Today, instead of seeking more dubious pleasure in food, I will pull weeds in the sunshine, and enjoy spending time with my family.  That's better than a silly old roll any day.

Saturday, March 9, 2013

30 Days of Fat Release

What could you achieve in 30 days of total commitment?

In the world of fat release there is a constant tension between finding a lifetime pattern of thinking, eating, and moving, and using a specific period of time to limit behaviors that cause fat storage while practicing techniques that cause fat release.

To put it simply, I'm writing about the difference between a diet and a lifestyle.  In my last blog I wrote about the fact that the Greek root for the word diet means "Way of life," and sometimes it certainly does seem that dieting has become a way of life for me.  What is the tension inside me that keeps me pursuing a lower body fat percentage and smaller measurements?  Is it beauty, freedom, and authenticity that I'm after, or is it power, status, and approval that I'm seeking?

I can honestly say that I want a figure that looks and feels right on my terms.  I do want to be a leader in fitness, and for the past six  I've had the great privilege of having my own fitness studio.  I am delighted by the progress that my students have made, but I want to set a great example for them.  I still feel the urge to create what I call my Aspirational Figure.  Is this ego?  Insecurity?  Am I practicing the kind of perfectionism that creates a barrier between me and my authentic life purpose?  Am I just over-thinking and making way to big a deal of my looks again?


Ah well.  One  secret of commerce is to find a problem, fix it, and then sell the solution.  Whatever my real motives are, the better I look and feel the happier I usually am, and I like having a marketable skill to offer, so darn it, I'm going to keep at this aspirational body thing for a while longer.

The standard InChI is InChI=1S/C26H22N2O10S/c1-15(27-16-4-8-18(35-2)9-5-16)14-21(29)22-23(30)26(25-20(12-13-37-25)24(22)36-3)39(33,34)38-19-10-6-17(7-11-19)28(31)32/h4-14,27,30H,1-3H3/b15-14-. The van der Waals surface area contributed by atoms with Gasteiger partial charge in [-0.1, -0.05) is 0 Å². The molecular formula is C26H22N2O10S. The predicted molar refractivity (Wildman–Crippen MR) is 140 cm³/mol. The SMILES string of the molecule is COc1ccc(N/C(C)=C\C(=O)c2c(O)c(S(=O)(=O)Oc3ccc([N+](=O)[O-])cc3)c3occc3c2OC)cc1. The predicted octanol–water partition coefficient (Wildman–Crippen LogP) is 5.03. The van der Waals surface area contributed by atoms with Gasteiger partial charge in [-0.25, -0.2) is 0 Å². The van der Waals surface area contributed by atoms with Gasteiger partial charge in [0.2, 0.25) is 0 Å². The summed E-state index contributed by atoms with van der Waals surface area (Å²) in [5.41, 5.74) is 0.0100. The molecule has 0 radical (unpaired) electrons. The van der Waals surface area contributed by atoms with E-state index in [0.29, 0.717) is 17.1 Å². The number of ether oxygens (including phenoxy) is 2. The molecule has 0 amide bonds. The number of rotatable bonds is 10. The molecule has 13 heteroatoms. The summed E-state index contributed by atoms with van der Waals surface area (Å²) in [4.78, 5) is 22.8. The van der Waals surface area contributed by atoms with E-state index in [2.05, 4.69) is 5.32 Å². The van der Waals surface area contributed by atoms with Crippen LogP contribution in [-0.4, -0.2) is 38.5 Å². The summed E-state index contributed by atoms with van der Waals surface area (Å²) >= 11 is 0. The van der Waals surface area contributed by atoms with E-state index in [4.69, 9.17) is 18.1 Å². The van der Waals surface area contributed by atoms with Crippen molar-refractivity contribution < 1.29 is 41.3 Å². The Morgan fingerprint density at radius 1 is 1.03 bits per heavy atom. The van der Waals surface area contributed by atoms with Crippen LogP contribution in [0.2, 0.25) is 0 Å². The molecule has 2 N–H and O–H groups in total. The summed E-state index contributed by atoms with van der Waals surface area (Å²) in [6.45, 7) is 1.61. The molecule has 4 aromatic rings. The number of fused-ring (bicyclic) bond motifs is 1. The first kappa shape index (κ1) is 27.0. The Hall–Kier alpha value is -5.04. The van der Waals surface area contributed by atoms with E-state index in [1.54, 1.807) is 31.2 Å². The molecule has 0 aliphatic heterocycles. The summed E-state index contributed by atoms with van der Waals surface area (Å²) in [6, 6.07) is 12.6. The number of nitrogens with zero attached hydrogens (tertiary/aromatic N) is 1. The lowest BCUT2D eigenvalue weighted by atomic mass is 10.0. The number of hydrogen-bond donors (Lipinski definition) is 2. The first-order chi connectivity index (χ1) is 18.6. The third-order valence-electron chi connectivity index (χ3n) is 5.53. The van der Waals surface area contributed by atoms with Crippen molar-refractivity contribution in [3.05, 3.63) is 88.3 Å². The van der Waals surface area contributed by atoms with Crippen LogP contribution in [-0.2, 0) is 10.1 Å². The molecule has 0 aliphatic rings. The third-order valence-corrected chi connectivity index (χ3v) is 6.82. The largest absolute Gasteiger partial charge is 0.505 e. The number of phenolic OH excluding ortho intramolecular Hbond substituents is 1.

Thanks to the schedule at Gordon Studio my physical training is completely covered.  What I must commit to now and for the next 30 days is a cheat free eating plan.  Today's menu is as follows.

Breakfast:  Coffee, raw cream, 2 eggs, 3 strips uncured bacon, 1 cup cabbage, 1T onion, 2t organic ghee.  Water.

Lunch:  2 Lamb chops, 1C. broccoli, 1t. ghee, 2C. mixed greens with 1T olive oil and 2T cider vinegar.  Water.

Dinner: 4oz. grass fed beef, 1C. broccoli, 1C. cauliflower, 2t ghee.  Water.  Tea as desired.  Stevia to sweeten.   No between meal snacking, and I will practice mindful eating by sitting for all meals and remembering to chew my food.  Digestion starts in the mouth after all.

I admit that my menu looks limited.  Look at all that saturated fat!  What, no fruit?  Where are the nuts and cheese?  I am certainly not recommending this menu to anyone, but the fact is that these foods make me feel nourished and energetic, and they don't trigger my cravings and overeating.  For the next 30 days, this is what I need.  My goal in sharing my process is to explore and develop techniques for fat release that work for people who who have experienced similar struggles with eating.

This is not my lifestyle eating plan.  This is an experiment that I'm conducting to explore the boundaries of my commitment.  I hope that I will learn something of value that I can share along the way.

Saturday, March 2, 2013

Diet. A way of life?